THE near year-long campaign for the presidency of the United States of America culminates today with millions of Americans going to the polls to decide between incumbent Democratic President Barack Obama and Republican challenger Mitt Romney.
Four years ago, Obama created history when he defeated Republican John McCain to become the first black president of the United States.
However, the euphoria that surrounded Obama's campaign has almost disappeared, forcing him to dig very deep as he attempts to fight off a strong challenge from Romney who, like many of Obama's critics, are suggesting that he has not delivered the change he had promised while campaigning in 2008.
Several political commentators used various media in the US over the weekend into yesterday to comment on poll results, which suggest a battle to the finish line.
A new CNN poll released yesterday showed 49 per cent support for Obama and 49 per cent for Romney, while a Politico/George Washington University survey has the race tied at 48 per cent.
Speaking with Fox News in the United States David Axelrod, senior adviser to the Obama campaign, said the race was so close it could be the early hours of tomorrow morning before the outcome is known.
Various sector interests in Jamaica are watching the US elections with bathed breath as some believe the outcome has significant implications for Jamaica.
For local talk show host and political commentator Richard 'Dicky' Crawford, said Jamaica and other Caribbean countries would reap more benefits from an Obama presidency. "The democrats tend to favour a little bit more, developing countries in the Caribbean like ourselves. That history is on our side and that is the big choice facing the Caribbean right now, and that's another reason why members of the diaspora are encouraging each other to vote for Obama, because they also have a love for their country. Even though they are living in America, they feel that Obama would be the better persons for interests in the Caribbean," Crawford argued.
Commenting on Romney's strong challenge Crawford asserted that many Americans have been disappointed with Obama's efforts and achievements. "There has been a lot of disappointment in the American public over Obama's presidency. He came to office with people expecting amazing developments and it never really happened. Many people also felt that he was misguided, in the sense that instead of creating more jobs he went and took a lot of taxpayers money to bail out big players in the auto industry," said Crawford, even as he highlighted the existence of factions in the US which were hostile towards Obama.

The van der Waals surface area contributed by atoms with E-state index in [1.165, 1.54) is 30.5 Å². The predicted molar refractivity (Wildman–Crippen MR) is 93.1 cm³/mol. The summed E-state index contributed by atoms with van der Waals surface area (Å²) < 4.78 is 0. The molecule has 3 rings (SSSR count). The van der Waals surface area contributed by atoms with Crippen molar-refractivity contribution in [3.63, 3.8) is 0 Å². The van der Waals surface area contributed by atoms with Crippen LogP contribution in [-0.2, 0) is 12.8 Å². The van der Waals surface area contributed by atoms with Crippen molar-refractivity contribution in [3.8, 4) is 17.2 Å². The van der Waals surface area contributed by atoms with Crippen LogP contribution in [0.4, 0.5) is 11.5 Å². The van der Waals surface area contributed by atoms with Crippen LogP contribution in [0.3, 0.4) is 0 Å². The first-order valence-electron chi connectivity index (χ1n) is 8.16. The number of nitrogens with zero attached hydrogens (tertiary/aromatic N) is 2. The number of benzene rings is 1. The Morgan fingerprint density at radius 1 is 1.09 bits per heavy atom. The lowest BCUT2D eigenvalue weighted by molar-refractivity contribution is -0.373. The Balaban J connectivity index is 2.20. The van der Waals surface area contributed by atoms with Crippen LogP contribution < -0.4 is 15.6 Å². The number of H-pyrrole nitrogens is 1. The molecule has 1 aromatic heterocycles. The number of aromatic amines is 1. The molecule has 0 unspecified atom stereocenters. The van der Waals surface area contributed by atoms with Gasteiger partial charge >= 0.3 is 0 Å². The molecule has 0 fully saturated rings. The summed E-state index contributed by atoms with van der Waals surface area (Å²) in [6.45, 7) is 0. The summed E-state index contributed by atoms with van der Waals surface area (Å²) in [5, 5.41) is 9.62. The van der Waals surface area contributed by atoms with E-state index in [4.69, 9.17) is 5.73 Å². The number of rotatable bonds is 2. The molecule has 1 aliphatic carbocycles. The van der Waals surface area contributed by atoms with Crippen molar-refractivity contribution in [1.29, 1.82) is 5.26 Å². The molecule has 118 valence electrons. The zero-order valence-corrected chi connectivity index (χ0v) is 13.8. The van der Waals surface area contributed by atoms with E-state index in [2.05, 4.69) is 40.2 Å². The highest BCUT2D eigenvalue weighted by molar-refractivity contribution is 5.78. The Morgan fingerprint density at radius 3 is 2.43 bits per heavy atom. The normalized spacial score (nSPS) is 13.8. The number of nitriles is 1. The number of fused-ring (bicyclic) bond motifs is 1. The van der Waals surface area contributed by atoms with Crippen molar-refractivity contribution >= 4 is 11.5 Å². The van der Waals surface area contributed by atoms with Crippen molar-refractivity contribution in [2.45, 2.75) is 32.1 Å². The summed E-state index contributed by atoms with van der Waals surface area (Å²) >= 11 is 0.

"When, in the mid-term, he lost control of the Congress, that became a turning point because almost all the policies or programmes that he tried to push through were blocked by the Republicans," said Crawford. "It seems to me that he (Obama) has recovered. The latest viewpoint coming out of the USA is that he is going to win, very close but he is going to win. And I think with all his weaknesses and the disappointments, what is going to save him is the fact that he is a known quantity, wheras Mitt Romeny is unknown, vague in some respects and very changeable."
Meanwhile, prominent trade unionist and president of the National Workers Union Vincent Morrison is predicting an Obama victory as he believes the American public is tired of their country being led into wars by republicans.
"I think Obama is going to win. Day by day the electorate in the United States is understanding the issues. They understand the economic meltdown which came about as a result of failed policies by the previous Bush administration, the tax policy and the wars in Iraq and Afghanistan all of these were errors in judgements that has not only led to the international meltdown but affected the recovery of the US economy," said Morrison.
"We know the trade union movement in America supports Obama despite some challenges in places like Wisconsin, where worker benefits were taken away, where the right to collective bargaining was destroyed. These actions weren't done by the Obama administration or the American Federation of Labour, but by right wing groups that run the congress," echoed the local trade unionists as he sought to defend his support for another term of Obama.